1. Extend the provision of electronic deposit accounts or e-money by the central bank (CB) to all people and other entities instead of only depository or financial institutions. The CB is tasked with providing the supply money and should therefore also provide an efficient electronic means of making payments and depositing the money it creates. Physical notes, coins and commercial bank deposits or other forms of broader money will continue to exist in their current form.
2. Re-orient monetary policy so the monetary authority directly interacts with the public as counter-parties instead of only a limited number of financial institutions. When the monetary authority is pursuing expansionary monetary policy in order to attain its goals related to unemployment, GDP growth or inflation it can affect the target interest rate (if interest rate targeting) by periodically expanding the supply of central bank deposits directly and evenly into all citizen's accounts while open market operations and other policy tools are utilized when necessary. The rate of monetary growth through helicopter drops to the public will be periodically adjusted by the central bank in order to attain its targets while temporary open market operations or securities issuance may be employed in order to fine tune the short term interest rate or contract the monetary base. E-money heli-drops or direct money issuance (DMI) would represent a more effective version of helicopter drops because central bank independence is not compromised and the central bank can directly interact with the public as direct counter-parties. New legislation would need to be crafted to allow central banks to perform DMI.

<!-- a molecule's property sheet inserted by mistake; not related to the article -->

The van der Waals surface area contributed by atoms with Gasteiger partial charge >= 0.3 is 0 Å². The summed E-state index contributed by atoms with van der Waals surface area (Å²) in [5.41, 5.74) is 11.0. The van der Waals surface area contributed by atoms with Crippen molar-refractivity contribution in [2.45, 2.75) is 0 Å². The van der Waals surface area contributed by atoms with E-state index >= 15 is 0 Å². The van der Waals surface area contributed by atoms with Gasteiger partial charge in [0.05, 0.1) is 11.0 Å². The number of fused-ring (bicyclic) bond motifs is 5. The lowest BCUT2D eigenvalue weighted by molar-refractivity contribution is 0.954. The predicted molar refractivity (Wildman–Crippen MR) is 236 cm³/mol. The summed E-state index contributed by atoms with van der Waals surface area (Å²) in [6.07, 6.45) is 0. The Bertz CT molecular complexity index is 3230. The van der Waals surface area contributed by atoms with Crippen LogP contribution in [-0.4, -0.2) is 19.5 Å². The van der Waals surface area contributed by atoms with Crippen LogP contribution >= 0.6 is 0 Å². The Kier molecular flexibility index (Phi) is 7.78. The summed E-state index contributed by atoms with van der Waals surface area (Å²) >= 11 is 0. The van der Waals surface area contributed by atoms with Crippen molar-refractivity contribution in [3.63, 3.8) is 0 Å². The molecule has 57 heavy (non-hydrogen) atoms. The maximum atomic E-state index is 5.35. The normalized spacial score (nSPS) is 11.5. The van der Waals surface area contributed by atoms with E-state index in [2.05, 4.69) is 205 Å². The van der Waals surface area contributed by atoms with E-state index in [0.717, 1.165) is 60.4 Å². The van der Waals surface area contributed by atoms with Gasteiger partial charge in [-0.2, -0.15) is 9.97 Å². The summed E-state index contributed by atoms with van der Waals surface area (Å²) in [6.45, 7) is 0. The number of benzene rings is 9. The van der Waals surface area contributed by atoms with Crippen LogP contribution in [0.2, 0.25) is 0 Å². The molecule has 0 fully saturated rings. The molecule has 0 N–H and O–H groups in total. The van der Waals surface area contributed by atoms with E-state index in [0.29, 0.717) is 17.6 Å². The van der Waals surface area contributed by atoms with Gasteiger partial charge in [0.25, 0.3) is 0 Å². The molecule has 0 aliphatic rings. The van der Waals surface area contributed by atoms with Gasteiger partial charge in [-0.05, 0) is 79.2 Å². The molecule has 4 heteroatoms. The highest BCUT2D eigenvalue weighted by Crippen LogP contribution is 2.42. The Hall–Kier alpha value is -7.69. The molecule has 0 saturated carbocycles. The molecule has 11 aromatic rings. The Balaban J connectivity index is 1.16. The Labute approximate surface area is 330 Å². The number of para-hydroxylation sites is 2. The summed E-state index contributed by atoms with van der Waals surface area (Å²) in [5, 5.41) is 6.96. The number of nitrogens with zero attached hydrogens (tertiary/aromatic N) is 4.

The various stimulatory or contractionary effects as a result of adjustments in short term interest rates will continue under DMI with the addition of new direct mechanisms of action through increased public nominal monetary wealth.
Direct issuance of central bank deposits to people will nominally increase monetary wealth of recipients by the amount of newly created monetary base. Under asset purchases or lending the newly created money received by the central bank counter-party does not result in an increase in wealth because it is offset by a new liability or the loss of an asset. Portfolio balance effects may increase wealth under a regime of asset purchases or money lending but the higher money supply itself will not. The central bank balance sheet will not be adversely affected when it issues money directly to public if the money it issues is recognized as equity instead of a liability. The public are the constituent of the central bank so recognizing money as a form of bearer equity instead of a liability is more appropriate if money is issued directly to people.
Higher monetary wealth due to DMI would positively affect spending and creditworthiness of people.
In a climate where the short term interest rate is at the zero lower bound (ZLB) the current central bank counter-parties have very little or no opportunity cost when holding reserves due to low investment returns and therefore expansions of central bank money should have a reduced impact on growth and inflation. The overall public on average have a higher opportunity cost when holding money compared to central bank counter-parties due to foregone utility from consumption or other spending. Financial entities such as the current central bank counter-parties are oriented towards realizing profits from investing and inter-mediating whereas people gain greater utility from consuming. Therefore expansions of funds to public would more effectively create growth at the ZLB.
The wealth effect as a result of portfolio re-balancing will continue to manifest as it does at present but an additional wider reaching increase in wealth will also prevail...Click here to read the full article